Explainer: What Are Critical Minerals And Why Are They In Vogue
As the world’s clean energy transitions gather pace, demand for critical minerals is expected to grow quickly. Here is a close look at why the demand for critical minerals is rising.
Recently, India and Australia decided to strengthen their partnership in the field of projects and supply chains for critical minerals. Australia confirmed that it would commit $5.8 million to the three-year India-Australia Critical Minerals Investment Partnership.
In a three-part series, Swarajya takes a look at the critical mineral scenario. Part 1 of the series deals with the global scenario, and Part 2 will explain the understanding of critical minerals in Indian context. Part 3 will take a look at key challenges around supply of selected critical minerals.
How Critical Mineral Is Defined?
Geoscience Australia refers to critical minerals as “metals, non-metals and minerals that are considered vital for the economic well-being of the world’s major and emerging economies, yet whose supply may be at risk due to geological scarcity, geopolitical issues, trade policy or other factors”.
The European Union (EU) defines them as critical raw materials (CRMs) that have “high importance to the economy of the EU and whose supply is associated with high risk”. The criticality is judged by two main parameters, economic importance and supply risk.
More recently, the definition of a critical mineral has taken on more specific geopolitical connotations as in the United States for example where a 'critical mineral' as defined by Executive Order No. 13817, is a mineral:
(1) identified to be a nonfuel mineral or mineral material essential to the economic and national security of the US,
(2) from a supply chain that is vulnerable to disruption, and
(3) that serves an essential function in the manufacturing of a product, the absence of which would have substantial consequences for the US economy or national security.
Put simply, while the criteria for critical mineral varies as per requirement, the underlying principle for a mineral to be critical is that it should be essential input for the production process of an economy and is susceptible to supply constraints.
What Are The Major Uses Of Critical Minerals?
Critical minerals refer to the mineral resources, both primary and processed, that are the building blocks of essential modern-day technologies and whose supply may be disrupted. While some such materials provide inputs to traditional industries, many are crucial for high-tech products required for clean energy, national defence, information technology, aviation and space research.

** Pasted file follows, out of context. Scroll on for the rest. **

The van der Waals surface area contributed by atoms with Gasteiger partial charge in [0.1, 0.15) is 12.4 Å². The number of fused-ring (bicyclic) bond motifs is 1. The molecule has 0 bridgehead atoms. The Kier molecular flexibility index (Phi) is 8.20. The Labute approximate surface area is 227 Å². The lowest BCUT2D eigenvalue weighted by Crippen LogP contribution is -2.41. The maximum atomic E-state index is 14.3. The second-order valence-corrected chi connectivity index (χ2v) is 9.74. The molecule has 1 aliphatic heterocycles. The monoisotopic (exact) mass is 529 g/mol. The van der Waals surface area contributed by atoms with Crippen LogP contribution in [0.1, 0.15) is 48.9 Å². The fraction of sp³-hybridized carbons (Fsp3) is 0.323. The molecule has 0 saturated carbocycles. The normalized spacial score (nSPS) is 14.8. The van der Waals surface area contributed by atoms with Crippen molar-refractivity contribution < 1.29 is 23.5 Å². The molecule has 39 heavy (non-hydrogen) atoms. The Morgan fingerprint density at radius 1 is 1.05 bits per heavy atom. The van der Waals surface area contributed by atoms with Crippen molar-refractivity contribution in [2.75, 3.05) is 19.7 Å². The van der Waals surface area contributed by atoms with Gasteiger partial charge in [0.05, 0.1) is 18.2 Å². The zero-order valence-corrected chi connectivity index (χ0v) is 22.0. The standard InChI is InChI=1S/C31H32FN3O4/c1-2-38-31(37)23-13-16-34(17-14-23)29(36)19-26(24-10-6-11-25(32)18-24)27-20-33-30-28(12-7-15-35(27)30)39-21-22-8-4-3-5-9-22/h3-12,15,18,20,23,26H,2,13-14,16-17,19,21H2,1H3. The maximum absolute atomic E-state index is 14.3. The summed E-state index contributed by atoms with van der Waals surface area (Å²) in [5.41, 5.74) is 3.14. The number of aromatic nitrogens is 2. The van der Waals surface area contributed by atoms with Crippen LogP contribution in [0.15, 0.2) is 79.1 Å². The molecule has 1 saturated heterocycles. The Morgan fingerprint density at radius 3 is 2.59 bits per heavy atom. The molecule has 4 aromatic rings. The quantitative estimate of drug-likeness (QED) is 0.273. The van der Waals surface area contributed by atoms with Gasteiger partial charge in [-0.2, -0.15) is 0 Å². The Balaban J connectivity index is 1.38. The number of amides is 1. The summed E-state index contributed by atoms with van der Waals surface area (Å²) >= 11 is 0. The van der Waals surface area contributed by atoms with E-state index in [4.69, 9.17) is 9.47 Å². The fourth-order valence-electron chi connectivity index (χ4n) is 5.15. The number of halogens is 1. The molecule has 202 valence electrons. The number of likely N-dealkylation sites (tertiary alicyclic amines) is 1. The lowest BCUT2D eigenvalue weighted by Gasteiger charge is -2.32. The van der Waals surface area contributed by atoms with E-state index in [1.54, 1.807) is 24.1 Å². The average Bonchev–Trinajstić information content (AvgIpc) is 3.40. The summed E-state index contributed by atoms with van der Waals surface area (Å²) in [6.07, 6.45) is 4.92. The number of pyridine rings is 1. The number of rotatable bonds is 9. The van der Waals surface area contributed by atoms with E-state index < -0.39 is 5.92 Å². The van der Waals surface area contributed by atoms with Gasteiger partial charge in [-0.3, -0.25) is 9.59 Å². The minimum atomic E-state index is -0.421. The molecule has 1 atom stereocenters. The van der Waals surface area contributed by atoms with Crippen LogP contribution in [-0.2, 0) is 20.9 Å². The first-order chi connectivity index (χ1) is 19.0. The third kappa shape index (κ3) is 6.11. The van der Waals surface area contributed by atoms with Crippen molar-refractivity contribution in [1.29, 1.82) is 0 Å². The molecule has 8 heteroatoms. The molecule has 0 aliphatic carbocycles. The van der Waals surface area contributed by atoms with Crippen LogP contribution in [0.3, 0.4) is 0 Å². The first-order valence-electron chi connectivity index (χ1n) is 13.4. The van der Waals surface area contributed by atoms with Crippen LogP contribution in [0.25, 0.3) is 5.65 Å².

Such products include mobile phones, computers, batteries, electric vehicles, green technologies like solar panels and wind turbines, energy storage systems (ESS) for renewable energy and data transmission hardware.
Some major uses include:
Electric vehicles: cobalt, lanthanum, lithium
Fuel cells: platinum, palladium, rhodium
Wind energy technologies: neodymium, dysprosium, terbium
Aviation sector: titanium
Photovoltaic solar technologies: cadmium, indium, gallium
How Are The Critical Minerals Categorised?
Critical minerals have been classified into three categories based on their end-use industries:
Traditional — titanium, vanadium
Sunrise — lithium
Mixed use — cobalt, nickel, graphite, light rare earth elements (LREEs), heavy rare earth elements (HREEs)
However, there are eight minerals considered to be of greatest interest and these include lithium, cobalt, nickel, graphite, LREEs, HREEs, titanium and vanadium.
The rare earth elements (REEs) are a set of 17 metallic elements. These include the 15 lanthanides on the periodic table plus scandium and yttrium. REEs are necessary components of more than 200 products across a wide range of applications, especially high-tech consumer products, such as cellular telephones, computer hard drives, electric and hybrid vehicles, and flat-screen monitors and televisions.
What Explains The Rising Demand For Critical Minerals?
CRMs are irreplaceable in solar panels, wind turbines, electric vehicles, and energy efficient lighting and are therefore very relevant for fighting climate change and for improving the environment. As the world’s clean energy transitions gather pace, demand for critical minerals is expected to grow quickly.
According to the International Energy Association (IEA), the rise of low-carbon power generation is projected to triple mineral demand from this sector by 2040.